Nurturing Resilience

Nurturing Resilience

Jon Couch
by Jon Couch
Published on Apr 29, 2024
0 min read

A Guide to Supporting Children and Young People with Anxiety

In the fast-paced and increasingly complex world we live in, anxiety has become an increasing concern, especially among children and young people and families. This was certainly noticeable even before we were affected by the COVID pandemic. The pressures of academic performance, social dynamics, and the digital age/social media can contribute to the rise in anxiety levels. As parents and school staff it is crucial to understand and implement effective strategies to support children and young people who suffer from anxiety.

Foster Open Communication:

Building trust and open lines of communication is foundational to supporting children and young people who experience anxiety.  It is important to encourage them to express their thoughts and feelings without judgment and create a safe space where they feel comfortable sharing their concerns, helping to validate their emotions and reduce feelings of isolation.

Normalise and Educate on Anxiety:

Understanding anxiety is the first step toward effectively supporting those who suffer from it. We need to educate children and young people about anxiety, explain that we all experience it, and show practical ways to manage it. Children and young people will often need us to model and demonstrate coping mechanisms with them, such as deep breathing exercises, mindfulness, or journaling, to empower them in handling their anxious thoughts.

Establish Predictable Routines:

Consistency and routine provide a sense of stability for anxious individuals. Establishing predictable daily routines can help children and young people feel more in control of their environment. Knowing what to expect reduces uncertainty and mitigates anxiety triggers.  

Encourage Healthy Lifestyle Habits:

Promote a healthy lifestyle that includes proper nutrition, regular physical activity, limiting and modelling social media use and getting sufficient sleep. These factors play a significant role in managing anxiety and maintaining overall well-being. Establishing healthy habits early on can contribute to a more resilient mindset.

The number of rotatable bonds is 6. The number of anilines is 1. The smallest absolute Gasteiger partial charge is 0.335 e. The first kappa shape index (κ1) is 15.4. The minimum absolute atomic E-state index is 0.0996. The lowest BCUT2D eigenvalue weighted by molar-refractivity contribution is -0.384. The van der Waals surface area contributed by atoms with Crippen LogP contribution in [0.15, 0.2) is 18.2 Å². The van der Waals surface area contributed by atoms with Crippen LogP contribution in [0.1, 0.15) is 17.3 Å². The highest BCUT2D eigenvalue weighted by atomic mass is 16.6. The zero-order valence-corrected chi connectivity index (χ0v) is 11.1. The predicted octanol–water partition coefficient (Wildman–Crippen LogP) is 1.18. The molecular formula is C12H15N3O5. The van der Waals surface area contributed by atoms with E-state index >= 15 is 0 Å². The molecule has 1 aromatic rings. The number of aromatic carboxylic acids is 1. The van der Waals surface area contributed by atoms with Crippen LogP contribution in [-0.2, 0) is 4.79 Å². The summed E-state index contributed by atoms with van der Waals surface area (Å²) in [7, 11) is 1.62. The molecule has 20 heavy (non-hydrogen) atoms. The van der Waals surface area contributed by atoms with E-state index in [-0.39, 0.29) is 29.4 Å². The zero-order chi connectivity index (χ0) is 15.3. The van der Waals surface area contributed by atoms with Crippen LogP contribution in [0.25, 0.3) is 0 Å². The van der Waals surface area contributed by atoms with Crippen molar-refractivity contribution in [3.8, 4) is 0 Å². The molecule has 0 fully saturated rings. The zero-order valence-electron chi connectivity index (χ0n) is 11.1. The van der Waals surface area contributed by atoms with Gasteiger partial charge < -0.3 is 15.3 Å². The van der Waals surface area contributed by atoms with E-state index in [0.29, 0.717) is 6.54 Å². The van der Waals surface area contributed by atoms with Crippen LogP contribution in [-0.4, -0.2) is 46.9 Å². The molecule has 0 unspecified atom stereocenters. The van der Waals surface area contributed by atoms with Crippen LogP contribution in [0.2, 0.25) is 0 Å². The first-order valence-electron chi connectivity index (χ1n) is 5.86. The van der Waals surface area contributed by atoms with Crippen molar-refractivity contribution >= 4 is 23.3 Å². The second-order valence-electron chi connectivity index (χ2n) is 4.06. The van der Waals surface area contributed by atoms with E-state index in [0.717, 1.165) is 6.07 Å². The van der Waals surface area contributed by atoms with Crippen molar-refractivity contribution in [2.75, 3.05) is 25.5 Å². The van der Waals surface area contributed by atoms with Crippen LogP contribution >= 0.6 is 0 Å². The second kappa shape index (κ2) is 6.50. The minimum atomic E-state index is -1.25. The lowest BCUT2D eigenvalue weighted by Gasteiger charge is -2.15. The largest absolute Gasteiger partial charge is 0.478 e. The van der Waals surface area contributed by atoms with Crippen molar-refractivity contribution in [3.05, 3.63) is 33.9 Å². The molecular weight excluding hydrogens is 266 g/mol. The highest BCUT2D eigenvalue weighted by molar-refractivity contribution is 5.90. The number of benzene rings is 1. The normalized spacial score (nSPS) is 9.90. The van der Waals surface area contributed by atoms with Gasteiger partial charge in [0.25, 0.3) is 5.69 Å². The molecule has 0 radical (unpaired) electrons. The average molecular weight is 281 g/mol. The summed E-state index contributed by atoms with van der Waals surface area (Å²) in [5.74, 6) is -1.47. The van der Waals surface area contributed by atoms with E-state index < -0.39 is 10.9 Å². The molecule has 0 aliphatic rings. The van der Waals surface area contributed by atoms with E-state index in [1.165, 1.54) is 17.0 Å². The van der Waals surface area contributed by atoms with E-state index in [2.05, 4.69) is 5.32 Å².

Provide Positive Reinforcement:

Celebrate small victories and achievements to boost the confidence of anxious children and young people. Positive reinforcement (using visuals/photos or ‘gratitude journals’ at times) can build resilience and help them recognise their strengths, fostering a more positive self-image.  Particularly key is to help children to learn how they might learn from one anxious situation (where they coped, or it was not so bad) and take this to use in other situations.  

Collaborate with Schools and the wider community:

Anxiety often manifests in various settings, including schools and communities. Collaborate with teachers, pastoral support staff in school, and community organisations to create a supportive network. Implementing consistent strategies across different environments can reinforce a child's sense of security.

Model Healthy Coping Strategies:

Children learn by observing. Demonstrate healthy coping strategies in our own lives, showing how to manage stress and anxiety effectively. By modelling resilience and (appropriately) showing when/how we might feel anxious and how we might deal with it, provides a valuable example for them to follow.

Encourage Peer Support:

Facilitate connections with peers who understand and empathise with the challenges of anxiety. Peer support can be a powerful tool, creating a sense of belonging and reducing the stigma often associated with mental health issues.

Promote a Positive School Environment:

Schools play a pivotal role in the lives of children and young people. Advocate for a positive and inclusive school environment that prioritises mental health and fosters a sense of belonging.

Seek Professional Help When Necessary:

While informal support is crucial, recognising when to seek professional help is equally important. If anxiety significantly interferes with a child's daily life on a regular basis, it may be necessary to consult with mental health professionals who specialise and have experience of working with children and young people.

Next steps:

Supporting children and young people with anxiety requires a holistic approach that addresses their emotional, physical, and social well-being. By fostering open communication, providing education, and building a supportive network, we can contribute to the development of resilient individuals capable of navigating life's challenges.

To learn more about supporting and working with children and young people with anxiety, our partner schools can liaise with their MAST link educational psychologist or contact us on 01752 788076 and book onto our CPD training on this topic.